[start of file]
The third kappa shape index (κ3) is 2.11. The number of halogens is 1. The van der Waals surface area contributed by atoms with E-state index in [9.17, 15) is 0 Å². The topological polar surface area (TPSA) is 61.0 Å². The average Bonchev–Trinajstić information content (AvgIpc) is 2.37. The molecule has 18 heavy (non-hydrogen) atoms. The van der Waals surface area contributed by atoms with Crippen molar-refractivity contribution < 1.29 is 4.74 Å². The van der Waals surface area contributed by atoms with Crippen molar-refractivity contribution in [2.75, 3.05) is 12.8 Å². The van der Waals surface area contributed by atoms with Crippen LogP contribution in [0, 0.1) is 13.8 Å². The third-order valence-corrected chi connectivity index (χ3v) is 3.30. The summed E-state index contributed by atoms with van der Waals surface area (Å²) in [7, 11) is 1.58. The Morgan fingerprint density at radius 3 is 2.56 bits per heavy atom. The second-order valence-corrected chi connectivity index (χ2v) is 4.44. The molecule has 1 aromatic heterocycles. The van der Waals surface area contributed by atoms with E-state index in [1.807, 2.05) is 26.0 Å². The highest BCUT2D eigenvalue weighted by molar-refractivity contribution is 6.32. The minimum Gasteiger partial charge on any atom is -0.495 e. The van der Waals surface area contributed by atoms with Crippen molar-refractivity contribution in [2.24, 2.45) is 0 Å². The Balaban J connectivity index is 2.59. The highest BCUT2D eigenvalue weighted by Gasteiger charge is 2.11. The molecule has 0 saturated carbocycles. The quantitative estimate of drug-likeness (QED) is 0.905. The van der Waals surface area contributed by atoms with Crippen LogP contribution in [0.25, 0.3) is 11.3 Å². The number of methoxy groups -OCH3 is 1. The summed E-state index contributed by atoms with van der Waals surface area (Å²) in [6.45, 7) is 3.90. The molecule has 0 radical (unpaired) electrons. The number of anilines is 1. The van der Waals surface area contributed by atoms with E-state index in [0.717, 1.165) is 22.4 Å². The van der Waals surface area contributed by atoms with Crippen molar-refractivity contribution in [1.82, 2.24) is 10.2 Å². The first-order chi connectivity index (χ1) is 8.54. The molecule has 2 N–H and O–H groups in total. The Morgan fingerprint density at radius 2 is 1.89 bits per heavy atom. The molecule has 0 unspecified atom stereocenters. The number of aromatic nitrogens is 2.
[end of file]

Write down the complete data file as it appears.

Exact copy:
The third kappa shape index (κ3) is 2.11. The number of halogens is 1. The van der Waals surface area contributed by atoms with E-state index in [9.17, 15) is 0 Å². The topological polar surface area (TPSA) is 61.0 Å². The average Bonchev–Trinajstić information content (AvgIpc) is 2.37. The molecule has 18 heavy (non-hydrogen) atoms. The van der Waals surface area contributed by atoms with Crippen molar-refractivity contribution < 1.29 is 4.74 Å². The van der Waals surface area contributed by atoms with Crippen molar-refractivity contribution in [2.75, 3.05) is 12.8 Å². The van der Waals surface area contributed by atoms with Crippen LogP contribution in [0, 0.1) is 13.8 Å². The third-order valence-corrected chi connectivity index (χ3v) is 3.30. The summed E-state index contributed by atoms with van der Waals surface area (Å²) in [7, 11) is 1.58. The Morgan fingerprint density at radius 3 is 2.56 bits per heavy atom. The second-order valence-corrected chi connectivity index (χ2v) is 4.44. The molecule has 1 aromatic heterocycles. The van der Waals surface area contributed by atoms with E-state index in [1.807, 2.05) is 26.0 Å². The highest BCUT2D eigenvalue weighted by molar-refractivity contribution is 6.32. The minimum Gasteiger partial charge on any atom is -0.495 e. The van der Waals surface area contributed by atoms with Crippen molar-refractivity contribution in [2.24, 2.45) is 0 Å². The Balaban J connectivity index is 2.59. The highest BCUT2D eigenvalue weighted by Gasteiger charge is 2.11. The molecule has 0 saturated carbocycles. The quantitative estimate of drug-likeness (QED) is 0.905. The van der Waals surface area contributed by atoms with Crippen LogP contribution in [0.25, 0.3) is 11.3 Å². The number of methoxy groups -OCH3 is 1. The summed E-state index contributed by atoms with van der Waals surface area (Å²) in [6.45, 7) is 3.90. The molecule has 0 radical (unpaired) electrons. The number of anilines is 1. The van der Waals surface area contributed by atoms with E-state index in [0.717, 1.165) is 22.4 Å². The van der Waals surface area contributed by atoms with Crippen molar-refractivity contribution in [1.82, 2.24) is 10.2 Å². The first-order chi connectivity index (χ1) is 8.54. The molecule has 2 N–H and O–H groups in total. The Morgan fingerprint density at radius 2 is 1.89 bits per heavy atom. The molecule has 0 unspecified atom stereocenters. The number of aromatic nitrogens is 2.